Carb Counters - Bacon...Who Knew

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11-30-2007, 11:11 AM

Interesting little tidbit here.

11-30-2007, 12:31 PM
HORRAY *gobbles down a lb of bacon*. J/k

I actually don't mind eating bacon. I know it's cured, and it isn't exactly the best for you... but it beats sausages and processed meats hands down :) As long as eaten in moderation, it's okay.

Thanks for posting. I may actually send that to my FIL... he's had a triple bypass about 4 years ago. And he avoids bacon because he believes it may send him right back to ER. I'm guessing a couple of slices won't hurt him or anyone else :)

11-30-2007, 01:02 PM
Mmm, I'm cooking tons of it this weekend!

11-30-2007, 01:18 PM
Here's a different view on bacon and other processed animal products.

11-30-2007, 06:42 PM
What a killjoy that article is!

11-30-2007, 07:57 PM
Knowledge is power ;)

12-01-2007, 08:29 PM
The good news about that article is..."Mary Young of the National Cattlemen's Beef Association says the group engaged scientists to review the scientific literature on the topic, and they concluded there is no evidence red meat causes cancer."

As Tamaralynn said, moderation is the key..."you can still occasionally have a hot dog ". Contrary to popular belief, I've been on Atkins for nearly 4 years now and I don't sit & eat pounds of bacon & processed meats all day long...I concentrate on veggies, salad, grilled chicken & fish:)

12-01-2007, 10:07 PM
No single food item, single meal, or even single day of eating makes or breaks a healthy diet. Today, I had one of the unhealthiest food items on the planet (at least if you were going to eat large quantities of it daily). Bagna cauda, a hot anchovy garlic butter that is traditionally served with crusty bread and vegetables. I had four tablespoons of the stuff with raw broccoli and cabbage for dipping (and half of a toasted bagel). I didn't break my diet to do it.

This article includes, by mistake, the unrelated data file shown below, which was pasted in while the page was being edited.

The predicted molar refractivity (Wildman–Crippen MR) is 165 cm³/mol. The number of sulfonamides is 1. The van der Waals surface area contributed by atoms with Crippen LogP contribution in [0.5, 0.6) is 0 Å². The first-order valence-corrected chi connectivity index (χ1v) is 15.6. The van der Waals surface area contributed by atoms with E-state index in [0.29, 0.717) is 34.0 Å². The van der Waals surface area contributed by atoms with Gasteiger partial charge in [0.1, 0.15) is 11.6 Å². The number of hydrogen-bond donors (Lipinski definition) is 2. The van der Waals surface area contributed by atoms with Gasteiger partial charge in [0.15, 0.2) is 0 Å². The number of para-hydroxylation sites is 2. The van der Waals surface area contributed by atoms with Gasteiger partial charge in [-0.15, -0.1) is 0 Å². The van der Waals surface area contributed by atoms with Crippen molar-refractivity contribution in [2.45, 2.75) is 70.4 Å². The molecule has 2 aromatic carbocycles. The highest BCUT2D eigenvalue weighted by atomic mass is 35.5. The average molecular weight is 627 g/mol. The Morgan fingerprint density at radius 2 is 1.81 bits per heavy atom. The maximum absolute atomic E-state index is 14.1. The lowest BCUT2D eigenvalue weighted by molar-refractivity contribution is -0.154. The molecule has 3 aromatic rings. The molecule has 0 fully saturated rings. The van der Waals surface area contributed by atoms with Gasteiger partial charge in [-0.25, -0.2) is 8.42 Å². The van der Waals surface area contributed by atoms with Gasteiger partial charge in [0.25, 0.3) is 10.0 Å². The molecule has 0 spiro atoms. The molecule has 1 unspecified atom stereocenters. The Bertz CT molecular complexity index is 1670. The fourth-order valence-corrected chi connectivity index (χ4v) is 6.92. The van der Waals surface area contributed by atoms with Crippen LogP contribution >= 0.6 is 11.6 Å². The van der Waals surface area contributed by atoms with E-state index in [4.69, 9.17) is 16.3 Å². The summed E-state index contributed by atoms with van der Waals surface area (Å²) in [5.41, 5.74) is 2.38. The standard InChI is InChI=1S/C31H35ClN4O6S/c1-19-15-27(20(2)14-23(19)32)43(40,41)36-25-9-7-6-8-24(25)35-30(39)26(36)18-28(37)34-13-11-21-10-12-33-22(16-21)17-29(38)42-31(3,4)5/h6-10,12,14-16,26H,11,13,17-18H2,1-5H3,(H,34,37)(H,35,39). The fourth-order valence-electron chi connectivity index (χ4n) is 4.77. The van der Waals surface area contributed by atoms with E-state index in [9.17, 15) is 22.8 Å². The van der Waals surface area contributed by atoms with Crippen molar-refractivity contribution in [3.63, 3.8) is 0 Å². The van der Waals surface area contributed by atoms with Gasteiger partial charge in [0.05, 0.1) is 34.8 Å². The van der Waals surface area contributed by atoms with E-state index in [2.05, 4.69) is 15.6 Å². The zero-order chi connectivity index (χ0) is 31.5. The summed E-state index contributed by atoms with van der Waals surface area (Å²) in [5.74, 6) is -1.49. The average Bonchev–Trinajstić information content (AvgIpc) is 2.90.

I don't follow a traditional "no-limits" low carb diet, but rather a more flexible 1500-1900 calorie exchange plan that is usually low carb (Technically it's a 1200 - 1900 plan, but there are few days in which I don't dip into my flex exchanges). It's based on the diabetic exchanges, but with a little more flexibility. So I have 3 fruit, 4 - 5 vegetable, 2 dairy, 4 fat, 2 starch, and 6 protein servings (about 1200 calories) and then up to 8 "flex" exchanges (up to another 500 - 700 calories). A flex exchange being a fruit, protein, starch, or dairy serving or two fat servings.)

I normally choose protein for the flex exchanges, so my diet is most often low carb. I try to choose whole grains and starchy vegetables as my starch servings, and avoid white flour and sugar, but by keeping it flexible there's nothing I "can't" eat so I don't have any excuse for going off my food plan. (That doesn't mean I don't have a problem sticking to my food plan, just that I can't ever say that I "had" to).

12-15-2007, 02:18 AM
You know, I eat pretty much anything I want, within the confines of Atkins. A person could get hopelessly dizzy trying to keep up with this week's (or today's) food recommendations/warnings from every expert, panel, or guru. Whatever's in today will be out tomorrow, and arsy-versy. So I just use what seems to ME to be common sense. For example, I fry up a pound or so of bacon every 3-4 weeks and crumble and freeze it for salad garnish. And while I'm frying it, I invariably eat a couple of slices. "Perfect" is one of those concepts I'm trying to outgrow. I'm real happy with "moderation" and "progress" and "persistence."

12-16-2007, 02:43 PM